AUGUSTA  – Extraordinary to find such a house in the heart of the city. Extraordinary to find such a property anywhere, perhaps. So it is not surprising that the home is now under contract.

Tucked in just two blocks from Western Avenue, here is a Zen-like haven on almost three beautifully landscaped and extensively hardscaped acres, with an irrigation system; an overlook, perched high on the trees-surrounded slope; and a charming, shingled, cottage-like garden shed.

Originally a Cape, the 2,875-square-foot, mahogany-sided home dates back to 1831. But the only signs of such antiquity you may notice may be the massive granite foundation blocks (seen while checking out the basement and the heating system, which supplies radiant heat to seven zones); and the splendid wood detailing that in some instances appears to have been re-purposed from two centuries ago.

Otherwise, the home is effectively new, having been gutted and re-framed in 2007. The two-bay garage with workshop space, and a large, finished yoga/studio room (access is via a spiral staircase) was added in 2014.

The super-insulated home’s main level includes 660 16-inch-by-16-inch slate tiles, plus mahogany, for flooring. The master bath is marble. The cathedral-ceilinged great room/family room has a Russian fireplace. A step up, the mahogany-and-granite kitchen’s high-end appliances include a six-burner Jenn-Air gas range and a wine fridge.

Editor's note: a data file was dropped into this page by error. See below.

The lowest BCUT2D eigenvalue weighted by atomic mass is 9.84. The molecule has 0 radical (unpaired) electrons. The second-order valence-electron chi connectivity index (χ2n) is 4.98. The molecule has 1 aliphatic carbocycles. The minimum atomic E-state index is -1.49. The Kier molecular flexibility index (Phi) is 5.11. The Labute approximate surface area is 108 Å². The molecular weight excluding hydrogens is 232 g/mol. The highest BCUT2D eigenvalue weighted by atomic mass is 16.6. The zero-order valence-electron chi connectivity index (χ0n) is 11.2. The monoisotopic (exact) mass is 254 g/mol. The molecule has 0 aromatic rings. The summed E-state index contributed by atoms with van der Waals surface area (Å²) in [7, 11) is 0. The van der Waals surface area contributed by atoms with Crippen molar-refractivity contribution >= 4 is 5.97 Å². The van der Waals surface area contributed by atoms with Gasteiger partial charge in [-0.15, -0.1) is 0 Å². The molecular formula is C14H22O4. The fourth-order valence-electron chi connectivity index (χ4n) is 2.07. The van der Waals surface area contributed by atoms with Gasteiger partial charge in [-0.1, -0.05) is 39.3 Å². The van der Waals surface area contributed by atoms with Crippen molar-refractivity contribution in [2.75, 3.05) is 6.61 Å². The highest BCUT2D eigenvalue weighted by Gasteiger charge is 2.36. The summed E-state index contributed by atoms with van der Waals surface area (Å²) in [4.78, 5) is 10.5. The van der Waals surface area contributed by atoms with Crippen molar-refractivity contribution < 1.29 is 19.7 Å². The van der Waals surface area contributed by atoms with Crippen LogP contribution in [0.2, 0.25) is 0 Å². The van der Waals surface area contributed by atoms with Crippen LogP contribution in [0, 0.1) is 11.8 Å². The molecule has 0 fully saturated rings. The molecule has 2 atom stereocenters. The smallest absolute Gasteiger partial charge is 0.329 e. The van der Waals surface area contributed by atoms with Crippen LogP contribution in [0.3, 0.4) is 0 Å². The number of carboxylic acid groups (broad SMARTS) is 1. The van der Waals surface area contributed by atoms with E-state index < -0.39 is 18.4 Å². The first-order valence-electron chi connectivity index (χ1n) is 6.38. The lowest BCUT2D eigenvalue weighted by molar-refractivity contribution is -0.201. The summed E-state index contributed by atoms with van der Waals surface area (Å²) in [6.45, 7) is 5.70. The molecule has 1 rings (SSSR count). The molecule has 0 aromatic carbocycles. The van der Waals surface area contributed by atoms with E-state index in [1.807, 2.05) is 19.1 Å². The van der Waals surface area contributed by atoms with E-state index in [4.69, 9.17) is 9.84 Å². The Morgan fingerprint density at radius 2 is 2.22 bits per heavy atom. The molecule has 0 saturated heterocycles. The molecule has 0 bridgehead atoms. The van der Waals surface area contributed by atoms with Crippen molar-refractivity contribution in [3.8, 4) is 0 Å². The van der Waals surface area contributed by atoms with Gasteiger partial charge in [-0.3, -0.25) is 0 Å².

Interior architecture includes many arches, and a pair of wide “keyhole” doors off a foyer that makes a perfect sitting room, or even gallery. Each room (there are three, or four, bedrooms, and 2.5 baths) seems a work of art, featuring antique door frames and other moldings, custom glass, hand-cut ironwork, and wood carvings.

The home at 5 Lancaster Lane, Augusta, is listed by Allyson Karter of Better Homes and Gardens The Masiello Group (Augusta office). Annual taxes are $4,481.

For information on other fine homes in Central Maine, please contact Allyson at 649-6826; 629-3526 ext. 453526; or at [email protected].


Produced by the Marketing Department of the Kennebec Journal and Morning Sentinel, the Home of the Week is provided at no cost.

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